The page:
Cantor Conqueror

Who Is David Brat?

In one of the most remarkable upsets in primary history, Eric Cantor, the Republicans’ No. 2 in the House, was defeated by an unknown economics professor.

Steve Helber/AP

After his stunning upset of House Majority Leader Eric Cantor in the GOP primary for Virginia’s 7th Congressional District, Americans had one question about victor David Brat: Who the hell is this guy?

An economics professor at Randolph-Macon College, a small liberal arts college outside Richmond, Brat became the first person to defeat a House majority leader in a primary since the position was created. (No speaker of the House has ever lost a primary either, for that matter). Students at Randolph-Macon find Brat to be relatively hot, earning a highlighted chili pepper but not one on fire, according to the website, but also a tough teacher who one comment described as “almost too smart to teach.” The courses that he teaches include introductory macro and micro economics classes as well as more advanced seminars on Economic Justice and Britain In The International Economy.

The Republican nominee and married father of two earned a master’s in divinity from Princeton before getting an economics Ph.D from American University. He grew up in Michigan, where he earned his bachelor’s degree at Hope College. Brat has also worked as an economist in the Army and for the accounting firm Arthur Andersen.

In an interview with Fox News’ Sean Hannity on Tuesday night, Brat took a strong small-government stance, proclaiming his strident support for “free markets” and “rule of law” as well as noting that the federal government can’t solve every problem in life. The newly minted Republican nominee went on to proclaim his allegiance to Main Street in what he described as “a fissure between Main Street and Wall Street” that found Cantor and him on different sides. In Brat’s opinion, immigration reform was “the most symbolic issue that captures the difference” between the two. He went on to note that “if you really want to help the third world, [the answer] is to encourage property rights, rule of law and get rid of the dictators.” As Brat noted, “We did that in World War II with Japan and Germany.”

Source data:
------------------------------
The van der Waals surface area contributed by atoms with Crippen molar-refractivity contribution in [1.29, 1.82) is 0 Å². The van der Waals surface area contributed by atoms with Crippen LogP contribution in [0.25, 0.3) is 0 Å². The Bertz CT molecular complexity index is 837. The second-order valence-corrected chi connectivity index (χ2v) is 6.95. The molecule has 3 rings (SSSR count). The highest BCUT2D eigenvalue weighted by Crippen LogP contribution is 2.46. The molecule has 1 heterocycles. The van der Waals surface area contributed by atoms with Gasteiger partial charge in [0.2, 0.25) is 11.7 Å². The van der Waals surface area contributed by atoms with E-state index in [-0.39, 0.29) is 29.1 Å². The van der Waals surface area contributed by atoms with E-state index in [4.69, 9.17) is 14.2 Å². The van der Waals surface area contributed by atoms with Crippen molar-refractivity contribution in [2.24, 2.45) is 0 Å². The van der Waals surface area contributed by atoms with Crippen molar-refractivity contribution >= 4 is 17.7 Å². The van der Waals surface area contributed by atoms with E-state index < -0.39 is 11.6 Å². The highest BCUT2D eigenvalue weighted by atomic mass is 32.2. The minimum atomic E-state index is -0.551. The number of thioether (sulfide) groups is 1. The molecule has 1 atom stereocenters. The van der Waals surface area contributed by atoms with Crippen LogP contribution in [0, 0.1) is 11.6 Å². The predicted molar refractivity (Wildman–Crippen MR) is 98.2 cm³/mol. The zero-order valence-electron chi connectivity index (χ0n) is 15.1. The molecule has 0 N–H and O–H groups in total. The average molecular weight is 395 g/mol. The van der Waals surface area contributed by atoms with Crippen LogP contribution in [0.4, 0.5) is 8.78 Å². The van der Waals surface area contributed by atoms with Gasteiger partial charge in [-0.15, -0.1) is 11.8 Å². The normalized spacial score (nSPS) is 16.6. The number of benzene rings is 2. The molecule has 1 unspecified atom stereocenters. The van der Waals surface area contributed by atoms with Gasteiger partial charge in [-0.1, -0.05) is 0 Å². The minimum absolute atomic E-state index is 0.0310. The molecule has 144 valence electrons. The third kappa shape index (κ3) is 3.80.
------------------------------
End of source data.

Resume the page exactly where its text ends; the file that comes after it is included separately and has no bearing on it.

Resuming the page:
In addition to being against immigration reform, Brat takes all the expected orthodox conservative positions. On his website, he boasts of his support for term limits, a balanced budget amendment and gun rights as well as his opposition to Common Core and abortion.

One prominent supporter, the Daily Caller’s Mickey Kaus, kvelled about Brat on Tuesday night to The Daily Beast, describing him as a very straightforward, honest, decent guy. He went on to liken Brat to the “right-wing version of guy who is always cast in Hollywood movies who accidentally becomes president,” like Kevin Kline in Dave.

But while Brat attracted some support on the right, most prominently from talk-radio show host Laura Ingraham, he was still dramatically outspent. In fact, according to the most recent FEC report, Cantor had spent more money visiting steakhouses in the past year in the course of holding fundraisers than Brat had spent on his entire campaign. In contrast to Cantor’s glad-handing around the country as majority leader, Brat earned scorn from prominent conservatives for skipping meetings with them in May to grade final exams.

Now all the bespectacled professor needs to do to win election to Congress from this heavily Republican district is beat his Randolph-Macon faculty colleague Jack Trammell, the sociology instructor who won the Democratic primary. It should be relatively easy. Rate My Professor has Trammell as a slightly better teacher, but he’s not as hot as the conservative rising star.